Key point: Perhaps, given time for more liberalizing reforms, Iran would have transitioned to a different form of government than the Islamic revolutionary state which currently hold power.
At 9 PM on August 19, 1978, four men entered the lobby of the Rex Cinema in Abadan after having been disappointed to find the nearby Soheila cinema closed. After snacking on grilled kebabs, they entered the theater to attend the show.
What could have been the beginning of an ordinary night’s entertainment out would instead culminate in what was then the deadliest terrorist attack ever—one that would prove an inflection points in the history of the Middle East.
That evening, 700 movie-goers in the Rex were attending a showing of Gavaznha (“The Deer”)—a 1974 drama directed by Masoud Kimiai. It told the story of a thief on the run from the cops who seeks the aid of a once charismatic high school friend, now a despondent drug addict. The film reflected the economic despair of many Iranians, and its depictions of police violence had barely escaped government censors.
So attending The Deer could be seen as a radical act. And some in attendance may have recalled that August 19 was the anniversary of a coup orchestrated by the U.S. government in 1953 that unseated a president who had the gall to threaten the profits of the Anglo-Iranian Oil Company, placing the Pahlavis back into power.
By the late 1970s, the modernizing, Western-oriented regime of Shah Mohammad Reza Pahlavi found itself under pressure both from socially conservative Shia Muslim clerics loyal to the exiled Ayatollah Ruhollah Khomeini, centrists and Marxists critical of economic inequality and political repression—particularly the brutal use of assassination, torture and rape by SAVAK, the Shah’s feared secret police.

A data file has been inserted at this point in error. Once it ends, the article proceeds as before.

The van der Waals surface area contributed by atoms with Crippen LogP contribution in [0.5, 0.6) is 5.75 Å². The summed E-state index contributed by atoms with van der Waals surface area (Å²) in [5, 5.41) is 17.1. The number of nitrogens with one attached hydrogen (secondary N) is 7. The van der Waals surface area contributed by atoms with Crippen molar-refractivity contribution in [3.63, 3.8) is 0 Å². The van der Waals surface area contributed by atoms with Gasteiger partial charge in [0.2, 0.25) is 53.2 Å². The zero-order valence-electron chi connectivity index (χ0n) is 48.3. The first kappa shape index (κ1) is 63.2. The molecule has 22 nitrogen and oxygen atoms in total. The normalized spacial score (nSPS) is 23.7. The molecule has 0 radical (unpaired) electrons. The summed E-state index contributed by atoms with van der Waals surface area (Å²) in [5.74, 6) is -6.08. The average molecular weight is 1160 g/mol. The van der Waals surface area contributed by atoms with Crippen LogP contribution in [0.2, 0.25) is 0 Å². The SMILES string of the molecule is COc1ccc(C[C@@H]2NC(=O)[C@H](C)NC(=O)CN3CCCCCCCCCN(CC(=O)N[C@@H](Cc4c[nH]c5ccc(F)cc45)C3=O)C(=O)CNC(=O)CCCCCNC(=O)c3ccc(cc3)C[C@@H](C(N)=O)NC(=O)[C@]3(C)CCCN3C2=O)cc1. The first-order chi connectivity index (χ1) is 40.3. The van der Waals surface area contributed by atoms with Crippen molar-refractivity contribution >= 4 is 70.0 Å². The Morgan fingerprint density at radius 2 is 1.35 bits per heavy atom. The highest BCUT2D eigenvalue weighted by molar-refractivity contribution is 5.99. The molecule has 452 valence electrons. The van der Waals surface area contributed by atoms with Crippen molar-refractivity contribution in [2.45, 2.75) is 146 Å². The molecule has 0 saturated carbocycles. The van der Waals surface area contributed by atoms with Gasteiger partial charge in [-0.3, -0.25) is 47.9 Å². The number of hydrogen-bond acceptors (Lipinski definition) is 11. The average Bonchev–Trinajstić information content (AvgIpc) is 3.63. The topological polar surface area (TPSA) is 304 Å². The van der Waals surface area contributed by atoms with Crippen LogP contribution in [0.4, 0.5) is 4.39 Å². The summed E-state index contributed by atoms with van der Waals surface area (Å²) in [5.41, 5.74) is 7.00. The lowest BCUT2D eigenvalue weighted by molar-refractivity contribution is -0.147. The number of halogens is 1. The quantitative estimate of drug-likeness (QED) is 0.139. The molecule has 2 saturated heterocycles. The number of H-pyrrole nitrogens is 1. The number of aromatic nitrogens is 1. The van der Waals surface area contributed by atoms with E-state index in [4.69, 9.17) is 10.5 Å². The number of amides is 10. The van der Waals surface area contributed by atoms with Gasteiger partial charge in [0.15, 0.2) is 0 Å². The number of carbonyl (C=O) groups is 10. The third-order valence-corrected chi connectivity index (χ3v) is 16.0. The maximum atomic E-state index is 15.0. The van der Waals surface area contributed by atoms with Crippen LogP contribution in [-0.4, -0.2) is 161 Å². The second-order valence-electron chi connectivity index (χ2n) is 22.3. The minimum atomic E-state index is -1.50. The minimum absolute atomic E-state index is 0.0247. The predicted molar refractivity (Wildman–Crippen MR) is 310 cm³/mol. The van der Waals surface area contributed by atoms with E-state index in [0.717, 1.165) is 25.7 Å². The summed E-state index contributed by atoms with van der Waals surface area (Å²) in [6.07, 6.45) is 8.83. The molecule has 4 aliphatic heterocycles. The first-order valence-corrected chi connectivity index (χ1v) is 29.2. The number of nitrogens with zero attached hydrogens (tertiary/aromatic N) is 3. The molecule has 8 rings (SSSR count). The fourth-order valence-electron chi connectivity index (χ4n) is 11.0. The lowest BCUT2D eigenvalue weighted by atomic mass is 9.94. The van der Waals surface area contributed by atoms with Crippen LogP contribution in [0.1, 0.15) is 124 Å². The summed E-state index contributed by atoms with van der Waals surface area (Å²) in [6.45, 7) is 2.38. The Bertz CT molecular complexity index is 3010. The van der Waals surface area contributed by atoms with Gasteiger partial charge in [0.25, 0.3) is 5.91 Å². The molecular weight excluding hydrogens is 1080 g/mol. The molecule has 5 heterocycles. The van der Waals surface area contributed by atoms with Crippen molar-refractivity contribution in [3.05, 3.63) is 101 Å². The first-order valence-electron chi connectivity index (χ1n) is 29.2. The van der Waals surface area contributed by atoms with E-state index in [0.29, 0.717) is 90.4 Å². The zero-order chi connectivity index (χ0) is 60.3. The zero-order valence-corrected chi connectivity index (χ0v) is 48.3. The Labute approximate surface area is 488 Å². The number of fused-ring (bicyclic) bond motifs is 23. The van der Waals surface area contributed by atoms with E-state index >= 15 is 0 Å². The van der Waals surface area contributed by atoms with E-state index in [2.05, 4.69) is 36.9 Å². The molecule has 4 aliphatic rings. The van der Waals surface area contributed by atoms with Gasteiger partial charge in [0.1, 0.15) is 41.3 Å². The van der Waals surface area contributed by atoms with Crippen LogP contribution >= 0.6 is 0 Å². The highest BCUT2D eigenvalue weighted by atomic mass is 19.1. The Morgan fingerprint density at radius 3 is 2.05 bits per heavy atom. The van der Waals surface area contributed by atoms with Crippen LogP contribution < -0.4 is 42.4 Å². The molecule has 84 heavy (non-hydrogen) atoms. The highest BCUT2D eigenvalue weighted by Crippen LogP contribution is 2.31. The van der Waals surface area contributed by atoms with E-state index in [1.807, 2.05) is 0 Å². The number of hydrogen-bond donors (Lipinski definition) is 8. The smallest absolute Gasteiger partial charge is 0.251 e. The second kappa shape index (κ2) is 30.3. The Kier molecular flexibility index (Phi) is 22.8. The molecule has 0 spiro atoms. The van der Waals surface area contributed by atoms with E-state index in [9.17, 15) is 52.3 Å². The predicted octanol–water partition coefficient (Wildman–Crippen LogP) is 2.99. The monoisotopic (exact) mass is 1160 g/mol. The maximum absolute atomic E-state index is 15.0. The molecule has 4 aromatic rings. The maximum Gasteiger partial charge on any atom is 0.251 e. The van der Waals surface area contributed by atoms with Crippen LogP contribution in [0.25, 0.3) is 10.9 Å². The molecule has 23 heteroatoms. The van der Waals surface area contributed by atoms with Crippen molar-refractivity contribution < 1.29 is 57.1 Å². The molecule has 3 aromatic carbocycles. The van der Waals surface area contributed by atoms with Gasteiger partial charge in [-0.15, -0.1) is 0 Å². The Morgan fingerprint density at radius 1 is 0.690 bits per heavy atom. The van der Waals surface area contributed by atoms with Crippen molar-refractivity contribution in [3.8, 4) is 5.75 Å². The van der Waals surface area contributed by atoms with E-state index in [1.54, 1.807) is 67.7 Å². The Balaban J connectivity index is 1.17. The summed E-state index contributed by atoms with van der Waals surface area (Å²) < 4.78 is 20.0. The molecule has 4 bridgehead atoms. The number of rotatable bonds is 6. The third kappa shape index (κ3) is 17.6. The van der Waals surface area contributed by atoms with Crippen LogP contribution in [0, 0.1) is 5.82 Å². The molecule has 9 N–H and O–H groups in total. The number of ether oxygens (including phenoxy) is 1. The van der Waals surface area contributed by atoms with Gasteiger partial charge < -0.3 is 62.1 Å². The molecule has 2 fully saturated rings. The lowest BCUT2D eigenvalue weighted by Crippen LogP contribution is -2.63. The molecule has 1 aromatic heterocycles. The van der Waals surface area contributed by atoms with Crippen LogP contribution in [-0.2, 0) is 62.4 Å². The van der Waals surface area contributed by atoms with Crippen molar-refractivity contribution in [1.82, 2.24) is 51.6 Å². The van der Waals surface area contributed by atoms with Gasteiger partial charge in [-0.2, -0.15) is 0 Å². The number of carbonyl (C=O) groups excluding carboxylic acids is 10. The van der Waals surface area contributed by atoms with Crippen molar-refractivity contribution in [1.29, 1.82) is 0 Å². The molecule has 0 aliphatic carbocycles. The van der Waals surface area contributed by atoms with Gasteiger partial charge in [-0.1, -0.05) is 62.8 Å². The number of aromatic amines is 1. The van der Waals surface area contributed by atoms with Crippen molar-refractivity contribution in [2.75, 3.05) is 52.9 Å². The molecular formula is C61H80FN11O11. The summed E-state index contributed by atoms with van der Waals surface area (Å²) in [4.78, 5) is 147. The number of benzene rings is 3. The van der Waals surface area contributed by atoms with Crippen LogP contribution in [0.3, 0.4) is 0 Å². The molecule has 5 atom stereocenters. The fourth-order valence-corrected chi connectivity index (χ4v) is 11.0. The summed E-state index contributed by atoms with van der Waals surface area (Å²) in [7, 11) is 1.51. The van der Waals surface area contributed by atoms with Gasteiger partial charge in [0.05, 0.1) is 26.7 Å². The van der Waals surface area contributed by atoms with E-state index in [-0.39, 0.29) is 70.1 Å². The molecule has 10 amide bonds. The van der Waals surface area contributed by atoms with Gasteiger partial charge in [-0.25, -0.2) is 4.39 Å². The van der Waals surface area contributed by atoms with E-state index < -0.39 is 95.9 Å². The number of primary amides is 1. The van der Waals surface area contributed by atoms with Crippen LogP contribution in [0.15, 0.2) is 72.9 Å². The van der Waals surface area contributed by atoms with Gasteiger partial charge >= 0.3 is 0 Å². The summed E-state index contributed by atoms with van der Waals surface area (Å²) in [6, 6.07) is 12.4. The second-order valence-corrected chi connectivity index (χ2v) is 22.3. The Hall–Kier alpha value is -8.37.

Pahlavi attempted to contain mounting grievances through a limited degree of political liberalization. But the Shah’s reforms ended up letting in just enough oxygen for the situation to catch fire.
In January 1978, protests erupted across Iran in response to perceived slights against Khomeini. Amongst other acts of protests, it became fashionable in Islamist circles to torch cinemas, seen as exporting the Western culture of the Shah’s backers in the United States and UK. Some twenty-nine theaters were set ablaze, occasionally with some loss of life.
After months of mass protests, however, unrest abated by the summer of 1978. International observers concluded the crisis was over. That assessment would be proven earth-shakingly wrong in a few terror-filled hours.
Around 10 PM that evening, the four aforementioned men left the movie early, barred the doors in the lobby and poured a solution of paint thinner and cooking oil on the doorways. While three of the men then reentered the theater, the fourth flicked a match into the carefully constructed death trap.
The result was the deadliest terrorist attack the world had seen until the 9/11 attacks twenty-three years later. While around 320 persons are alleged to have escaped, sources variously claim between 370 to 430 movie goers were incinerated or suffocated by the ensuing conflagration, or trampled to death trying to escape.
The fire department arrived late and struggled to activate fire hydrants to combat the blaze. It took six hours to douse the fire, revealing the skeletal remains of the Rex and its occupants.
Who would perpetrate such a monstrous deed?
The government blamed the actions of Islamist or Marxist radicals.
But to many Iranians on both the left and right, the attack had seemingly been orchestrated by the hated SAVAK to make an example of audiences attending a film with anti-government themes, or to pin a crime on the Islamist opposition terrible enough that it could justify a government crackdown.
When asked for comment, an exiled Khomeini expressed both contempt for cinemas, while asserting a government false-flag operation:
“The Shah’s cinema is a center for prostitution and training of little misguided people; the Moslem people considers such centers contrary to the interests of the country, and considers them apt for destruction even without any orders issued by the clergy. Of course, the [fire] at the Abadan cinema was done at the hands of the Shah’s cronies so that the ‘great fear’ that the Shah had claimed his opposition promises, could become reality.”